THE BLOG
12/08/2014 12:30 pm ET Updated Dec 06, 2017

Ascension Island's Stark Volcanic Cones: Getting Really, Truly, Terminally Away From It All on the Looney Front (Part 2)

In the beginning there was little but lowly endemic parsley ferns on the precipitous volcanic cones of Ascension Island, that burnt, parched rock lost in the vastness of the South Atlantic -- and what there was quickly succumbed to the sheep and goats introduced by Portuguese and Spanish sailors in the 16th century to restock their passing ships with food on the previously uninhabited island.

But in the 19th century some genius hit upon the idea of planting exotic vegetation around Ascension's 2,800-foot peak to attract clouds and the consequent rainfall on what is now called Green Mountain.

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Ascension Island visitors' guide

That genius was Sir Joseph Dalton Hooker, one of the greatest British botanists of his day, friend of Charles Darwin and Director of London's Royal Botanical Gardens at Kew, who visited in 1843, and sent along a whole host of seeds.

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Green Mountain

It is arguable whether this large-scale artificial forest -- really a collection of steep woodlands with 40 kinds of trees, grasslands and groves of shrubs -- has actually increased rainfall or merely the collection of humidity and mist, but it must be one of those rare occasions, and these days even rarer, in which humankind seems actually to have improved on Nature.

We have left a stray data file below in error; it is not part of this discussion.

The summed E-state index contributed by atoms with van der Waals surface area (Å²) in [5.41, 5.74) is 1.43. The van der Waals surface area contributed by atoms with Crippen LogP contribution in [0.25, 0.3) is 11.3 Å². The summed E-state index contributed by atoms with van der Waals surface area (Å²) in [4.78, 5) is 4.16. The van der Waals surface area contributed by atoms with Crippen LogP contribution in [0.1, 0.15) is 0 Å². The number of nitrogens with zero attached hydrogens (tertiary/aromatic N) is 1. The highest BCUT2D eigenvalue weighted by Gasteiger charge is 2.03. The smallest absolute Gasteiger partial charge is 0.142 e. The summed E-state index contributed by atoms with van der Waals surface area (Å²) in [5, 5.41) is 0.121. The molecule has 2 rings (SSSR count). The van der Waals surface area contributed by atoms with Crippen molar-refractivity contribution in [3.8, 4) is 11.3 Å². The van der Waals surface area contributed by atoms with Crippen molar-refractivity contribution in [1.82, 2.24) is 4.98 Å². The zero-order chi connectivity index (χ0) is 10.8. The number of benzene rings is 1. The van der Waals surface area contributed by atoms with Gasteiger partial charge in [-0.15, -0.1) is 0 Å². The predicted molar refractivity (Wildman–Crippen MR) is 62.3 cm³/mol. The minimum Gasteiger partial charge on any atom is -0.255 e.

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Flowers in the once lava desert

Today trees, banana bushes, guavas and other plants carpet the steep red and grey volcanic rocks in multiple hues of green dappled with orange, red, yellow and blue flowers. And that's just the flora.

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Flowery lushness

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More flowery lushness

The native fauna consist of armies of giant land crabs garbed in bright yellow or deep purple, skittering and scampering over the trails. They scatter sideways through the undergrowth and disappear into their burrows if you approach too close, sometimes turning to face you in defensive mode, claws crooked in front of their faces, eyes on stalks fixing you, slanted mouths ajar.

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A yellow land crab

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And his/her purple cousin

It is not known how these beautiful creatures, who cannot swim and are found only here and on three Brazilian islands further west, arrived on this speck some 900 miles from the nearest land mass in Africa, but it is believed that they have been here for much of the million years since the volcano first poked its head above the waves. They leave their lofty perches for sea level only to spawn by the shore.

At the top of Green Mountain are several buildings and other ruins, where homesteads were established in the 19th century. A network of magnificent trails start out from Garden Cottage, affording spectacular views over the lower cones, the coast and out to the vast blue yonder.